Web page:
In the righthand panel of Fig. 5, we show the best-fit central brightness I0 rescaled at 1.4 GHz with α = 1 versus the length scale re of A1689 in comparison with the set of radio halos and mini-halos analyzed in Murgia et al. (2009) and Murgia et al. (2010). As previously pointed out, radio halos can have quite different length scales, but their emissivity is remarkably similar from one halo to another. In contrast, mini-halos span a wide range of radio emissivity. Some of them, like Perseus (Pedlar et al. 1990, Burns et al. 1992), RXJ1347.5-1145 (Gitti et al. 2007) and A2390 (Bacchi et al. 2003) are characterized by a radio emissivity that is more than two orders of magnitude greater than that of radio halos. On the other hand, the mini-halos in cooling core clusters like A2029, Ophiuchus, and A1835 (Govoni et al. 2009) have a radio emissivity that is much more typical of halos in merging clusters rather than to the mini-halos previously known. A1689 populates the same region of the I0 − re plane of the other radio halos known in the literature. Although the e-folding radius of A1689 is not particularly extended, it is larger than the e-folding radius of the other mini-halos (they typically have re100 kpc). Therefore, the physical properties of the diffuse emission in A1689 seem in good agreement with the extrapolation of the properties of the other radio halos known in the literature.

4.2. Comparison of thermal and nonthermal emission

thumbnail Fig. 6

Left: azimuthal average of the radio brightness at 1.2 GHz versus the Chandra X-ray image in A1689. Each dot represents the average of the emission in an annulus of half beam-width size (15) centered on the cluster X-ray peak, as shown in the inset. Right: normalized radio and X-ray radial profiles.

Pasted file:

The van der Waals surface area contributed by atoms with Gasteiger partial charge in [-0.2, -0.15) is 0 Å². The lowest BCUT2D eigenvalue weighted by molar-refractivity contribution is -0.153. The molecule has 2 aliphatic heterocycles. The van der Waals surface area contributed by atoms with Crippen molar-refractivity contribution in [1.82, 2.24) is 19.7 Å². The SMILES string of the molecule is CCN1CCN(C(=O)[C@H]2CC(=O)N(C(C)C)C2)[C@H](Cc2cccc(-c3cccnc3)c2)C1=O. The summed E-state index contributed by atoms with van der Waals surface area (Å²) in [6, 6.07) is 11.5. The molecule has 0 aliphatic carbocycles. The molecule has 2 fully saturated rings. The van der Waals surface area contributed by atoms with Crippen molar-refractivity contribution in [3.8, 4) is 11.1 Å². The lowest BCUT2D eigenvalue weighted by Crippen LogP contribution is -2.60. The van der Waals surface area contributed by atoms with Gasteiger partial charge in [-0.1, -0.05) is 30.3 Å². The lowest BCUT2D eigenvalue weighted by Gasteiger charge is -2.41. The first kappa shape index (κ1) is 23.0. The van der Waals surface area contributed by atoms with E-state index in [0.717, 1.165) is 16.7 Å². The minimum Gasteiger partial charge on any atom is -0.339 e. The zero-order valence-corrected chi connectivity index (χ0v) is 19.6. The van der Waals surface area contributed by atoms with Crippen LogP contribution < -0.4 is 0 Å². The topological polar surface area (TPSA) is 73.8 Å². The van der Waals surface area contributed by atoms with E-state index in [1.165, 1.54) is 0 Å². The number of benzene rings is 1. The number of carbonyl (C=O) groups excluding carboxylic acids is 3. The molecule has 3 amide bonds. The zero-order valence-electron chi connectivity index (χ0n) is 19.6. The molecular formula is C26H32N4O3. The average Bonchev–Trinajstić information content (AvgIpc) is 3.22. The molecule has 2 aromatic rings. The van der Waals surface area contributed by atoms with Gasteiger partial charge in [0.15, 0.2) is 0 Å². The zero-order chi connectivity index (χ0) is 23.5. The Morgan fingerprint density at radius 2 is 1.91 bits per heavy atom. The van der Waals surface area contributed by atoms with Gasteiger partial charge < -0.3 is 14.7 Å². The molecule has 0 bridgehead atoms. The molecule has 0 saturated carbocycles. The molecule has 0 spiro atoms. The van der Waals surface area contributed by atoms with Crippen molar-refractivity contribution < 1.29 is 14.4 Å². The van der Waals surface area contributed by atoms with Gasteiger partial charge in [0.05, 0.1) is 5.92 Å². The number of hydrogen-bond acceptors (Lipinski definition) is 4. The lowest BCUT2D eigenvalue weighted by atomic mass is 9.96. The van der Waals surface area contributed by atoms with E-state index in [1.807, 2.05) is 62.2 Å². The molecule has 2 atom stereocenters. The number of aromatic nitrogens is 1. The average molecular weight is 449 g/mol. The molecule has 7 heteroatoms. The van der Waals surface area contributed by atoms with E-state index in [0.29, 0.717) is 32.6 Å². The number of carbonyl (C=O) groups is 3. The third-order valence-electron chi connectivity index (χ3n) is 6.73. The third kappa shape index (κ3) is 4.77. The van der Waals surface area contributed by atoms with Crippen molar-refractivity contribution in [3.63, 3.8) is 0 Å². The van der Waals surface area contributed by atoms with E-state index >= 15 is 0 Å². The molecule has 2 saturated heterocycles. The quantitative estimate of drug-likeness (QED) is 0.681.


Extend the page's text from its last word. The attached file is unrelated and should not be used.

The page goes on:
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To investigate the possible presence of a radio  −  X-ray correlation in A1689, in Fig. 6 we present a quantitative comparison between the radio halo emission at 1.2 GHz after the correction for the primary beam attenuation and the Chandra X-ray image in the 0.1 − 10 keV band. Only regions where the radio halo emission is higher than a level of 3σ have been considered. The radial profile was produced by using the same concentric annuli presented in Fig. 5. Each dot represents the average emission in each annulus. By fitting the trend with a power law relation (2)we obtained a = 0.42 ± 0.02 (Fig. 6, left panel), reinforcing the turbulence model of particle acceleration (e.g., Xu et al. 2010). The sublinear slope comes from the radial profile of the radio emission being flatter than the X-ray one, as shown in the righthand panel of Fig. 6, as in Coma and in A2319 (Govoni et al. 2001; Brown & Rudnick 2011). A similar analysis was performed for the mini-halo in the Ophiucus cluster, where a superlinear correlation has instead been observed (Govoni et al. 2009).

5. Discussion and conclusion